Thank you sir.. Uploaded just 8 days ago but its just in time for my exams. keep the video coming cuz i might need you in the next semester too 🙂

2. Amit Kollath says:

In the last question, we should use product method isn't it? Can someone explain me please just the last question I didn't get.

3. xrisku says:

this is what I am after. derivatives with negative exponents, radicals in the denominator etc. i would like to see them more simplified though.

4. Elliottt says:

Thank you so much! Great explanation, simply and well said. My calc prof skips steps and expects us to make the jumps along with him, then says it's our fault if we didn't follow along… Very frustrating, but now I'm more confident for our exam! 🙂

5. Zara Nazaraaa says:

This is really good and it helps me a lot omg i wish i found your channel earlier

6. Ramazan Aktaş says:

A great tip comes, get ready. The key to memorize them is using repeatedly. Just write random functions and derive them with your cheat sheet. After a short while, you will have memorized them. Just do it prior to your exam.
Btw, these are great to understand trig sub. Trig subs are making you to integrate a derivative you know. Of course, if you know these ones.
I'm a freshman in college and find calculus fascinating, so in harmony with nature and this is the very reason why i hate linear algebra, leaves a bitter taste in my mouth.
Great video, enjoy this good stuff folks.

7. Wesam Samir says:

Thanks alot sir?✌

8. Rutik Patil says:

Y equal to sec(tan inverse of x)find dy by dx.sir will u please solve for me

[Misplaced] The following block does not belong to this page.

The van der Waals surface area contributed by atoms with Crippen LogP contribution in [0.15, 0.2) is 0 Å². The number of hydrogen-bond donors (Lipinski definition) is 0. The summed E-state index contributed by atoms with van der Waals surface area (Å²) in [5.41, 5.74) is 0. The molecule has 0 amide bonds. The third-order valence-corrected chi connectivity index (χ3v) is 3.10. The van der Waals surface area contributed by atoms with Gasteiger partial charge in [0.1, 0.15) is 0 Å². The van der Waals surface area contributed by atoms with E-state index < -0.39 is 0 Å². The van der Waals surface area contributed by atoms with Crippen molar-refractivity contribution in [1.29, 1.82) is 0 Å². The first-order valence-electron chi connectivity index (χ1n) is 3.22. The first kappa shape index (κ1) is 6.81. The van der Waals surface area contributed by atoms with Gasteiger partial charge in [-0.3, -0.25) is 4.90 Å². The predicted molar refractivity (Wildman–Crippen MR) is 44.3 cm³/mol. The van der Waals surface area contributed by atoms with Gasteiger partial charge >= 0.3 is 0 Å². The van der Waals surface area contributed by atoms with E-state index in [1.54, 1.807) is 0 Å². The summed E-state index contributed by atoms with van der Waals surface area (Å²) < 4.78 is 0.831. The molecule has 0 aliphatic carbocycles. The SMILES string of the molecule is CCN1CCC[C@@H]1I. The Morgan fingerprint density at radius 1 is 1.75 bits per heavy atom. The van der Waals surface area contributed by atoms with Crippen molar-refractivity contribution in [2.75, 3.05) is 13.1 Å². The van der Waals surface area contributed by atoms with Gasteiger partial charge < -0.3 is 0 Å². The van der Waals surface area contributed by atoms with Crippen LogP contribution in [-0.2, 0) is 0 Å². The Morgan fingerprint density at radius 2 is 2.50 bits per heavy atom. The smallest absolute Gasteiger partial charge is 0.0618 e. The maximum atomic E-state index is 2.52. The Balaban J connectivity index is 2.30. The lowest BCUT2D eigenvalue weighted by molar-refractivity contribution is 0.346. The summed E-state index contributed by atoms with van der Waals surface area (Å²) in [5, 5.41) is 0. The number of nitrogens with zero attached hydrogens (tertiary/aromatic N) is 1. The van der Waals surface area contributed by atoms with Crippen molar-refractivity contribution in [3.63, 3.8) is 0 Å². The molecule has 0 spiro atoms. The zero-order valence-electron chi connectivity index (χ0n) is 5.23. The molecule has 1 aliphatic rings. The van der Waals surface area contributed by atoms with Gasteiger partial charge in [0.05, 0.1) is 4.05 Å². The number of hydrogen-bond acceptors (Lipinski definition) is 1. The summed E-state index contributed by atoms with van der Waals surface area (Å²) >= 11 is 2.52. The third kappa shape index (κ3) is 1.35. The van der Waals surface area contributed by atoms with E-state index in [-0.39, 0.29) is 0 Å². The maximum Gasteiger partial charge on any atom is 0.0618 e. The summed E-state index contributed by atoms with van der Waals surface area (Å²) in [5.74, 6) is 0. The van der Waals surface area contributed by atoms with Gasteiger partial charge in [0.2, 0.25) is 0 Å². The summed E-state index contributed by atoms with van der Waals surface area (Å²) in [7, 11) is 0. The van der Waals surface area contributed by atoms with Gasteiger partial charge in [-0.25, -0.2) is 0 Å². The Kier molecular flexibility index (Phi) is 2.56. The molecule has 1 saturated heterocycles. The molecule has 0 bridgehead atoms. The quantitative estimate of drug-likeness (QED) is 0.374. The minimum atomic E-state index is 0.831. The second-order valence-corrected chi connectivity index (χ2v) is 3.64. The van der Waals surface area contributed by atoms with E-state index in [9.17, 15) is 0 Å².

9. Guddu Kumar says:

No.4 question nhi smjhe

10. Nitesh Singh says:

Sir your speech seen on screen create problem in question solution so u crroection in this style I hope you understand my problem and your trick is very useful for us

11. Nitesh Singh says:

Plzz correction

12. Tofiqe Abedela says:

13. Alexa G says:

14. Brain Gainz says:

Memorizing rules ?

15. Danny My Boi says:

Thankyou my Professor moves so fast I could keep up but i understand now

16. Amir Osman says:

Very very nice thank you

17. Mellington Ray Phillips says:

Wow.. Love it

18. Glenn Rickelton says:

Just like your video on the chain rule – excellent!

19. Esio Trot says:

Perfect video. No time wasted and exactly what you need.

20. Thulani Lugisani says:

thanx for the lesson

21. Ana Cecilia Rodríguez Santos says:

you are the best <3

22. Shubhendu katiyar says:

i never wanted it to end
wished that u kept questioning and i kept answering before u could solve 🙂

23. nana A says:

9:39
e2x ??
Why not? 2ex?

24. Justin Lee says:

Shouldn’t the derivatives of arcsec(x) and arccsc(x) be 1/(abs(x)sqrt(x^2-1)) and -1/(abs(x)sqrt(x^2-1)) respectively? abs stands for absolute value and sqrt stands for square root.

25. Syntax Error says:

why didn't you use the multiplication method on the first example? thanks!

26. Shafique ALi says:

Really helpful playlist on Calculus — I've noted all down and will use it in my class now! Thanks…!!

27. Ryan Owens says:

pretty sure its supposed to be |x| multiplying sort(x^2 – 1)

28. xAngelo13 says:

Ty

29. Aidan Shea says:

thank you man we just briefly went over this today in class and this video helped me understand it better

30. NabeeL 6669 says:

Thanks